Germany extends UK and South Africa travel ban to January 20

Germany extends UK and South Africa travel ban to January 20

Germany extends UK and South Africa travel ban to January 20

Germany has extended its general ban on transport for travellers from the UK and South Africa until at least January 20. 

Germany extends travel ban for UK and South Africa

The German Embassy London announced via its Twitter page that Germany had opted to extend its ban on arrivals from Great Britain, Northern Ireland and South Africa. The ban was initially put in place on December 22 after new strains of COVID-19, generally believed to be more infectious, were detected in these countries. 

It was initially due to be lifted on January 6, but authorities say that the ban will now remain in place until at least January 20. This means that carriers are generally prohibited from bringing passengers from the United Kingdom and South Africa into Germany. However, some exceptions will be made for: 

  • People with German citizenship, regardless of their place of residence
  • EU citizens and their family members with permanent residence in Germany
  • British nationals and their family members who were legally resident in Germany before December 31 (residence can be proven with e.g. registration certificate or rental contract)
  • Third-country nationals with permanent residence in Germany who have a residence permit or long-term visa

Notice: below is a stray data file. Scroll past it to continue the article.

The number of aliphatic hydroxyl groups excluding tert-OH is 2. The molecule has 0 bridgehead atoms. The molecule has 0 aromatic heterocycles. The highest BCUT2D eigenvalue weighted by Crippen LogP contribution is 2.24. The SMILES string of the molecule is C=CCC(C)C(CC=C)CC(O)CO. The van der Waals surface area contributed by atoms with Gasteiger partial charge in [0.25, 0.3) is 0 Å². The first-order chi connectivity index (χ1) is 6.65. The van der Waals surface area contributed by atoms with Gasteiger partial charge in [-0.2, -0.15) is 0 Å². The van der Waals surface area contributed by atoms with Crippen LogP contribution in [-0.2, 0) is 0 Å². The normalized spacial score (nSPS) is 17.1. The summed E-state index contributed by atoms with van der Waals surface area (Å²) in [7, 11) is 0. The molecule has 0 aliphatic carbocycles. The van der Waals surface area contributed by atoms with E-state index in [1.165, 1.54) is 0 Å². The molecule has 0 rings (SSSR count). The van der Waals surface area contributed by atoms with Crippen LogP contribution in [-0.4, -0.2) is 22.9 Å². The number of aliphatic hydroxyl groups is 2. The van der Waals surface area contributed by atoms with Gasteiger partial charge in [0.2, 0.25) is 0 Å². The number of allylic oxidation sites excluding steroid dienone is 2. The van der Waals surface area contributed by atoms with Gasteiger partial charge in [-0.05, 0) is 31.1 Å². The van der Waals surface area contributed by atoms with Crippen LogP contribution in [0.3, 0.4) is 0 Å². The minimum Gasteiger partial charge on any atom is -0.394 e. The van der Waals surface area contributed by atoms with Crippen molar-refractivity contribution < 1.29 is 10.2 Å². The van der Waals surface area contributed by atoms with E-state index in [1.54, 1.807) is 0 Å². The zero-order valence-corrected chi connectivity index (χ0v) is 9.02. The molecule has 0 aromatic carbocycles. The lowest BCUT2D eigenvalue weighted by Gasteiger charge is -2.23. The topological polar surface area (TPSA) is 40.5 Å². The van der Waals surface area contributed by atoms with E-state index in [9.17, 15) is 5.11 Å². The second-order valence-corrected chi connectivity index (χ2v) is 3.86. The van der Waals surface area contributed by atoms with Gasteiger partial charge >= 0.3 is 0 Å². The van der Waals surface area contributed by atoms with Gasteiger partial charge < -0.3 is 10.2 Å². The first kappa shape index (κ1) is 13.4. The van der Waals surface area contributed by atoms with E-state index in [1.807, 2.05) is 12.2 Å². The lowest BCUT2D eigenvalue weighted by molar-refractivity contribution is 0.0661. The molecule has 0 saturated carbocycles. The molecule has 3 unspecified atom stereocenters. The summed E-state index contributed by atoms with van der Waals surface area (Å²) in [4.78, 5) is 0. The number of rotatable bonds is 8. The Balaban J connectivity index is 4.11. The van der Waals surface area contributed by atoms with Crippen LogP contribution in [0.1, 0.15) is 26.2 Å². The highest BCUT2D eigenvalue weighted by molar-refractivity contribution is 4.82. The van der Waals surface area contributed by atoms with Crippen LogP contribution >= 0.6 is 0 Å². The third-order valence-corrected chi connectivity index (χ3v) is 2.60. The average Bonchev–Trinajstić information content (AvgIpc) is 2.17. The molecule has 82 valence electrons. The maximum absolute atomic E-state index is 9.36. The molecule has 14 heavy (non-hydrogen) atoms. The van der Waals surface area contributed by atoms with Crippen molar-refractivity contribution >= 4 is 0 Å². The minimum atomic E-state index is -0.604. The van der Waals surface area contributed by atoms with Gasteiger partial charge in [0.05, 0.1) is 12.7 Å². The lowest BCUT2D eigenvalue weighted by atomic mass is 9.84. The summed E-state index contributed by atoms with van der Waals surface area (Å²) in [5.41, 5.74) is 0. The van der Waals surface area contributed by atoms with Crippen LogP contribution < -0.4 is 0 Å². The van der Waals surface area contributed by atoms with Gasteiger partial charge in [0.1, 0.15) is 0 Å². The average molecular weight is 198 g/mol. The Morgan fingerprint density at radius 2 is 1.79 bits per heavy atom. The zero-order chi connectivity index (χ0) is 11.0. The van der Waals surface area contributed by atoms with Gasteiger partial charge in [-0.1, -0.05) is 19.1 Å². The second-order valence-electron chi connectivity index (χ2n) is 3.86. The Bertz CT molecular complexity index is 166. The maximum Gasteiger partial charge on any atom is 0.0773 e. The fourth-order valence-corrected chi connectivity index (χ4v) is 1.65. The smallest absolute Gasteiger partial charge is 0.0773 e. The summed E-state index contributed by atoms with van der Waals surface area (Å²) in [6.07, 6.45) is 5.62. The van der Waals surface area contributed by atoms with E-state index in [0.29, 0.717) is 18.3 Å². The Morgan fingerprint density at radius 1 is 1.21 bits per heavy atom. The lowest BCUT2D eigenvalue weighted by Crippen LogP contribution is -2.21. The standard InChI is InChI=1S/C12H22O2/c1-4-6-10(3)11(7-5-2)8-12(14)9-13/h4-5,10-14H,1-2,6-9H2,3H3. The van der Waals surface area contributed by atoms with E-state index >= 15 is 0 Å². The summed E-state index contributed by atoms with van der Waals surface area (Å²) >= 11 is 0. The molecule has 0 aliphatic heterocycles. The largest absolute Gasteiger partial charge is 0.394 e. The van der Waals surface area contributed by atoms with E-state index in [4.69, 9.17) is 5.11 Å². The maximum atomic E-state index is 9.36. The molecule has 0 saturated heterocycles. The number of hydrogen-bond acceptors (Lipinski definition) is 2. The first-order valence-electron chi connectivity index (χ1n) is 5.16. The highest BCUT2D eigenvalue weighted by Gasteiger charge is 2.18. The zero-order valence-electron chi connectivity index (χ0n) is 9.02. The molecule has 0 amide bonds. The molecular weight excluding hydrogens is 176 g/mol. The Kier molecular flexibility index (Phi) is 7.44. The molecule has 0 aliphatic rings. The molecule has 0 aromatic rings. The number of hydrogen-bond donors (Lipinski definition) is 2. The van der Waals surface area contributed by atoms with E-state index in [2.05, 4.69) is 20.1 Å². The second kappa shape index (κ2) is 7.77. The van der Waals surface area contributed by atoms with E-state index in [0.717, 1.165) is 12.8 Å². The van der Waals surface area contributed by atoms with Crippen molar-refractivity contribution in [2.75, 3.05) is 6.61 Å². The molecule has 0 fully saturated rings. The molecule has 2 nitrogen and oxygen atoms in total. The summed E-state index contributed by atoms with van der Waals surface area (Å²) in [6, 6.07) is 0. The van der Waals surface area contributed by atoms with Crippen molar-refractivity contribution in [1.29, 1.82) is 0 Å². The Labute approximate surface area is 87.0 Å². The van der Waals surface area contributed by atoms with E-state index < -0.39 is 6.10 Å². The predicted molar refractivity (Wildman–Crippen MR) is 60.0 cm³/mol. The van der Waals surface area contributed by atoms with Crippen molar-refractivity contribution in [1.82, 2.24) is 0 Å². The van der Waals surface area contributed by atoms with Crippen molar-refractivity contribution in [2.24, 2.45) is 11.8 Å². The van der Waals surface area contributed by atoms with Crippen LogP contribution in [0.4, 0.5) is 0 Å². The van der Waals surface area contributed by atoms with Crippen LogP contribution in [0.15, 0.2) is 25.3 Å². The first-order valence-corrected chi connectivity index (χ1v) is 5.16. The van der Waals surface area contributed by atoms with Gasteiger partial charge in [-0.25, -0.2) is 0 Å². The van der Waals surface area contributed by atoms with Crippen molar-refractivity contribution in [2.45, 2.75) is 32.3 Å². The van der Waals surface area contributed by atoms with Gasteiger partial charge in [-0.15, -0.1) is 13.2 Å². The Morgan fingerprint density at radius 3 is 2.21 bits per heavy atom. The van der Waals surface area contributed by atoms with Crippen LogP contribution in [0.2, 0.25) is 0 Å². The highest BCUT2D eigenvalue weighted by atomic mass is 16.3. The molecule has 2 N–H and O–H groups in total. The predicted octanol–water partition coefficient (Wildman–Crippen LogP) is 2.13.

• People who stay in the transit area of the airport and meet the necessary criteria (e.g. they have a confirmed onward flight)

Travellers must present negative coronavirus test

All arrivals coming from the United Kingdom and South Africa must also present proof (in English or German) of a negative coronavirus test before they will be allowed to travel to Germany. The test must have been taken no more than 48 hours before arrival in Germany. PCR, LAMP, TMA and antigen tests are all accepted, but antigen tests must meet certain quality standards.

Passengers travelling from these countries will not be allowed to take a test upon arrival or immediately after entry. Transport companies have been requested by the federal government to only transport people who present proof of a negative test at the start of their journey. 



Abi Carter

Abi studied History & German at the University of Manchester. She has since worked as a writer, editor and content marketeer, but still has a soft spot for museums, castles...

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